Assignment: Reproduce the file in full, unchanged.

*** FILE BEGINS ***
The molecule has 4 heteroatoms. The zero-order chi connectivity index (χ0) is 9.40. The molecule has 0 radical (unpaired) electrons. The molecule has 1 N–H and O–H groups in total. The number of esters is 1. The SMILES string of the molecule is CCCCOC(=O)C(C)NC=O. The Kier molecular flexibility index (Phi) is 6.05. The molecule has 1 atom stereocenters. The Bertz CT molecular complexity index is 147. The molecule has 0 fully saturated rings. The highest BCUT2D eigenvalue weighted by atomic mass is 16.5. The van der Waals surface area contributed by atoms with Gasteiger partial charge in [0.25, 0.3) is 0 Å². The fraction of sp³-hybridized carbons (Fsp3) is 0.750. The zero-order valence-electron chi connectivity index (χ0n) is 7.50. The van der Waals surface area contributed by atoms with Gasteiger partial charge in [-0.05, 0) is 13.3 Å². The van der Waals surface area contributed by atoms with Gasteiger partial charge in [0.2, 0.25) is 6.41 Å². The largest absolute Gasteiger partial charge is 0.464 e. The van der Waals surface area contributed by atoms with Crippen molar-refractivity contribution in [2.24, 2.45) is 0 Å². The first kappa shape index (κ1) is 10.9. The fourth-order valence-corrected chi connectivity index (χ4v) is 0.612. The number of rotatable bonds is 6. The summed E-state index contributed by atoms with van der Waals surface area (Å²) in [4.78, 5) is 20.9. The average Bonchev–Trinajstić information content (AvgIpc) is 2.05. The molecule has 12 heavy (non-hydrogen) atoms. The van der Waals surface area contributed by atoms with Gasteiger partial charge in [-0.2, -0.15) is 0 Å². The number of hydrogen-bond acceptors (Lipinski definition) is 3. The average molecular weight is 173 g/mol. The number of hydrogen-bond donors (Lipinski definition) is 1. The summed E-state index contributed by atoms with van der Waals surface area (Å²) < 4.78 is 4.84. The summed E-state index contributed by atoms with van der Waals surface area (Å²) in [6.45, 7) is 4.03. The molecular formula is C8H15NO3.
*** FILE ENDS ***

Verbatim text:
The molecule has 4 heteroatoms. The zero-order chi connectivity index (χ0) is 9.40. The molecule has 0 radical (unpaired) electrons. The molecule has 1 N–H and O–H groups in total. The number of esters is 1. The SMILES string of the molecule is CCCCOC(=O)C(C)NC=O. The Kier molecular flexibility index (Phi) is 6.05. The molecule has 1 atom stereocenters. The Bertz CT molecular complexity index is 147. The molecule has 0 fully saturated rings. The highest BCUT2D eigenvalue weighted by atomic mass is 16.5. The van der Waals surface area contributed by atoms with Gasteiger partial charge in [0.25, 0.3) is 0 Å². The fraction of sp³-hybridized carbons (Fsp3) is 0.750. The zero-order valence-electron chi connectivity index (χ0n) is 7.50. The van der Waals surface area contributed by atoms with Gasteiger partial charge in [-0.05, 0) is 13.3 Å². The van der Waals surface area contributed by atoms with Gasteiger partial charge in [0.2, 0.25) is 6.41 Å². The largest absolute Gasteiger partial charge is 0.464 e. The van der Waals surface area contributed by atoms with Crippen molar-refractivity contribution in [2.24, 2.45) is 0 Å². The first kappa shape index (κ1) is 10.9. The fourth-order valence-corrected chi connectivity index (χ4v) is 0.612. The number of rotatable bonds is 6. The summed E-state index contributed by atoms with van der Waals surface area (Å²) in [4.78, 5) is 20.9. The average Bonchev–Trinajstić information content (AvgIpc) is 2.05. The molecule has 12 heavy (non-hydrogen) atoms. The van der Waals surface area contributed by atoms with Gasteiger partial charge in [-0.2, -0.15) is 0 Å². The number of hydrogen-bond acceptors (Lipinski definition) is 3. The average molecular weight is 173 g/mol. The number of hydrogen-bond donors (Lipinski definition) is 1. The summed E-state index contributed by atoms with van der Waals surface area (Å²) < 4.78 is 4.84. The summed E-state index contributed by atoms with van der Waals surface area (Å²) in [6.45, 7) is 4.03. The molecular formula is C8H15NO3.